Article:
Antarctic tourism and the maritime heritage
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- Discussion papers (SAM) 
Maritime activity in the Antarctic region goes back to the 18th Century. It evolved from exploration and discoveries to commercial activities, especially sealing and whaling. Antarctic tourism is a more recent phenomenon, developing gradually from the 1960s. Today, more than 20.000 tourists visit the Antarctic annually – mostly on cruise ships. The paper reviews the historical development of these activities. The main focus is on how the maritime heritage has been dealt with and interpreted by the tourists themselves and the tourist industry. One aspect of the analysis is to show how the maritime heritage has been related to the other main attractions of the Antarctic tourist like the natural sceneries, the abundant wildlife and the pristine environment. Given the historic over-exploitation of seals and whales there is a potential conflict between these different aspects of the Antarctic heritage. The analysis will also focus on the possible ambiguity in how the maritime heritage itself has been interpreted. On the one hand, it was about brave adventurers and polar explorers, on the other hand, it was about resource exploitation and commercial activities that are controversial among most Antarctic tourists today.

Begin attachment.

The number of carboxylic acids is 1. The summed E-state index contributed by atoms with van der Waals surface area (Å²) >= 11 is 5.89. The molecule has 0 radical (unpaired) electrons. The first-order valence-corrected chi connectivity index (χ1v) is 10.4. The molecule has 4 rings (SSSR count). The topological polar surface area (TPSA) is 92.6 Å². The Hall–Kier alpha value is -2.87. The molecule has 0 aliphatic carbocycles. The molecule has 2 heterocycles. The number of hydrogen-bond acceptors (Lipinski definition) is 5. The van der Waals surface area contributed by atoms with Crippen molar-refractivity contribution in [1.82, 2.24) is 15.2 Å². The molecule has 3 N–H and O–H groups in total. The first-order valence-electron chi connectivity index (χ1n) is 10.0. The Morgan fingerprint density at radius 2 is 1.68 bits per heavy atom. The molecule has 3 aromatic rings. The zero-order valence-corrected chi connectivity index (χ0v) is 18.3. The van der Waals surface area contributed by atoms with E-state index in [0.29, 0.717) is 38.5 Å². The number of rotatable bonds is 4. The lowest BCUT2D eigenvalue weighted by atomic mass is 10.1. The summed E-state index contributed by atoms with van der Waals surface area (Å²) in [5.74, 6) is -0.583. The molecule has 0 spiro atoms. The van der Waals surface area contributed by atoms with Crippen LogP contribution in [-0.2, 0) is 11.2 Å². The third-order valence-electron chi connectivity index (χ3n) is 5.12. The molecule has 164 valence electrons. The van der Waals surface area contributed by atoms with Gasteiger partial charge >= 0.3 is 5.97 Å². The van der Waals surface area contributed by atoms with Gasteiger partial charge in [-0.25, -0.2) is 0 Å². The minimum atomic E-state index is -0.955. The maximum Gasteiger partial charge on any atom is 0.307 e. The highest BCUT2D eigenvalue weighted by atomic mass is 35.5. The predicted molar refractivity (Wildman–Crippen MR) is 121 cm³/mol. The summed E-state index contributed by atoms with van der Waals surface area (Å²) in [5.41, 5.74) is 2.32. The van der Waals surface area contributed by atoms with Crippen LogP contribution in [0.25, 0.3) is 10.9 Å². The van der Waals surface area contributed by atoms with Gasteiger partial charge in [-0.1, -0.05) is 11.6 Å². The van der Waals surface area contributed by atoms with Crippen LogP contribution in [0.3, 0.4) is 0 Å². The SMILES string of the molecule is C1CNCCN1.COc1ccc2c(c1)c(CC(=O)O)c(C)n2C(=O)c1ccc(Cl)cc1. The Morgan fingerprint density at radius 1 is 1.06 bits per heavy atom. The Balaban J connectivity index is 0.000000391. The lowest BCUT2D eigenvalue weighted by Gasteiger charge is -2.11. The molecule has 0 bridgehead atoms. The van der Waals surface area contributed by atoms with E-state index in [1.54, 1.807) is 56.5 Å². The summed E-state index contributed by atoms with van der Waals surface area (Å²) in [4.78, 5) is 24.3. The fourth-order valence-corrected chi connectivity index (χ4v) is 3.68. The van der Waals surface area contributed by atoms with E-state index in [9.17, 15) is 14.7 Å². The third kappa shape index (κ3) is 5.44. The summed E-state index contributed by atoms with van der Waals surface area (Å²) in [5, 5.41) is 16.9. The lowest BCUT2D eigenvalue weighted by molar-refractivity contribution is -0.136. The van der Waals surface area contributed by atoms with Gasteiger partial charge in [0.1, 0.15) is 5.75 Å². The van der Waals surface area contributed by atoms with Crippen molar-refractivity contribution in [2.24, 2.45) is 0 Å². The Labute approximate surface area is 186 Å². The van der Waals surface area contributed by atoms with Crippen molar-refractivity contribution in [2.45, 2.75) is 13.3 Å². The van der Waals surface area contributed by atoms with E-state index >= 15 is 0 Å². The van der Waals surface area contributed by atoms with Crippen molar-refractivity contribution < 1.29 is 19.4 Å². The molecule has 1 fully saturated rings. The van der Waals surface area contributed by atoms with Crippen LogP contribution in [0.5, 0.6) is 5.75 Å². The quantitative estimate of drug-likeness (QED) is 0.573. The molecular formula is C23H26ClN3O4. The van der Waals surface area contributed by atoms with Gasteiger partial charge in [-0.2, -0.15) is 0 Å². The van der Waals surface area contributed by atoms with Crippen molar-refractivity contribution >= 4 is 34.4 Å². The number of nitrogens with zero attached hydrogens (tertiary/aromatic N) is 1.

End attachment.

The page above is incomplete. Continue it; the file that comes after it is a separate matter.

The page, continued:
PublisherNorwegian School of Economics and Business Administration. Department of Economics